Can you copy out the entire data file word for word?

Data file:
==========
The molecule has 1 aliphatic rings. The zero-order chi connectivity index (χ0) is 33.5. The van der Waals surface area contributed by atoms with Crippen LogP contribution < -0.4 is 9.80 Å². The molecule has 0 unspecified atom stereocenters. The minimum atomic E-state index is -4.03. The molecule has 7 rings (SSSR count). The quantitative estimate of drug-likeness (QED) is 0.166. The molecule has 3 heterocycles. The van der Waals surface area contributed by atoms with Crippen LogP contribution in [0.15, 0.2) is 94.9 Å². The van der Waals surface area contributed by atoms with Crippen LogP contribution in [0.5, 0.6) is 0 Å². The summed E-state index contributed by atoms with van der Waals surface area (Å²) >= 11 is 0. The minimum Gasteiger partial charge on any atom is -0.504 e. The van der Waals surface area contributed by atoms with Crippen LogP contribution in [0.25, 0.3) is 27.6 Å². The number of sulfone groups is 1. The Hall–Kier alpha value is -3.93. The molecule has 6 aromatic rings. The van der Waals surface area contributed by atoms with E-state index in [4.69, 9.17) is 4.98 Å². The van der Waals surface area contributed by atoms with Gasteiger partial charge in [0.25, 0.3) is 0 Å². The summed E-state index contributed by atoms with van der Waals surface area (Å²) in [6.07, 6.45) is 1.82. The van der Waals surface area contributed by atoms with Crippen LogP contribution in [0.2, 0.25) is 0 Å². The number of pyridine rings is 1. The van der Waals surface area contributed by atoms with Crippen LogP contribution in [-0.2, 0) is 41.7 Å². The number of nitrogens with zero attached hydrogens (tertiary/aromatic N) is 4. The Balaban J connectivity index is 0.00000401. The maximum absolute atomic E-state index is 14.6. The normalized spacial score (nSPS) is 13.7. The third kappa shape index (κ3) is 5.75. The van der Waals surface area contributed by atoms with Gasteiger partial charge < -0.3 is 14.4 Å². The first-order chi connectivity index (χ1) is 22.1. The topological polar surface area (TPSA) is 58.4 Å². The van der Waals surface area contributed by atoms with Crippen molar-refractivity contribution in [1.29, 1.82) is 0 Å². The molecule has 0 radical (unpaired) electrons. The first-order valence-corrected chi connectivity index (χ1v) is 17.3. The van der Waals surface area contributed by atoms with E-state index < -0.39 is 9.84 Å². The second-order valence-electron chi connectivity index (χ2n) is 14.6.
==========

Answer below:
The molecule has 1 aliphatic rings. The zero-order chi connectivity index (χ0) is 33.5. The van der Waals surface area contributed by atoms with Crippen LogP contribution < -0.4 is 9.80 Å². The molecule has 0 unspecified atom stereocenters. The minimum atomic E-state index is -4.03. The molecule has 7 rings (SSSR count). The quantitative estimate of drug-likeness (QED) is 0.166. The molecule has 3 heterocycles. The van der Waals surface area contributed by atoms with Crippen LogP contribution in [0.15, 0.2) is 94.9 Å². The van der Waals surface area contributed by atoms with Crippen LogP contribution in [0.5, 0.6) is 0 Å². The summed E-state index contributed by atoms with van der Waals surface area (Å²) >= 11 is 0. The minimum Gasteiger partial charge on any atom is -0.504 e. The van der Waals surface area contributed by atoms with Crippen LogP contribution in [0.25, 0.3) is 27.6 Å². The number of sulfone groups is 1. The Hall–Kier alpha value is -3.93. The molecule has 6 aromatic rings. The van der Waals surface area contributed by atoms with E-state index in [4.69, 9.17) is 4.98 Å². The van der Waals surface area contributed by atoms with Gasteiger partial charge in [0.25, 0.3) is 0 Å². The summed E-state index contributed by atoms with van der Waals surface area (Å²) in [6.07, 6.45) is 1.82. The van der Waals surface area contributed by atoms with Crippen LogP contribution in [0.2, 0.25) is 0 Å². The number of pyridine rings is 1. The van der Waals surface area contributed by atoms with Crippen LogP contribution in [-0.2, 0) is 41.7 Å². The number of nitrogens with zero attached hydrogens (tertiary/aromatic N) is 4. The Balaban J connectivity index is 0.00000401. The maximum absolute atomic E-state index is 14.6. The normalized spacial score (nSPS) is 13.7. The third kappa shape index (κ3) is 5.75. The van der Waals surface area contributed by atoms with Gasteiger partial charge < -0.3 is 14.4 Å². The first-order chi connectivity index (χ1) is 22.1. The topological polar surface area (TPSA) is 58.4 Å². The van der Waals surface area contributed by atoms with Crippen molar-refractivity contribution in [1.29, 1.82) is 0 Å². The molecule has 0 radical (unpaired) electrons. The first-order valence-corrected chi connectivity index (χ1v) is 17.3. The van der Waals surface area contributed by atoms with E-state index < -0.39 is 9.84 Å². The second-order valence-electron chi connectivity index (χ2n) is 14.6.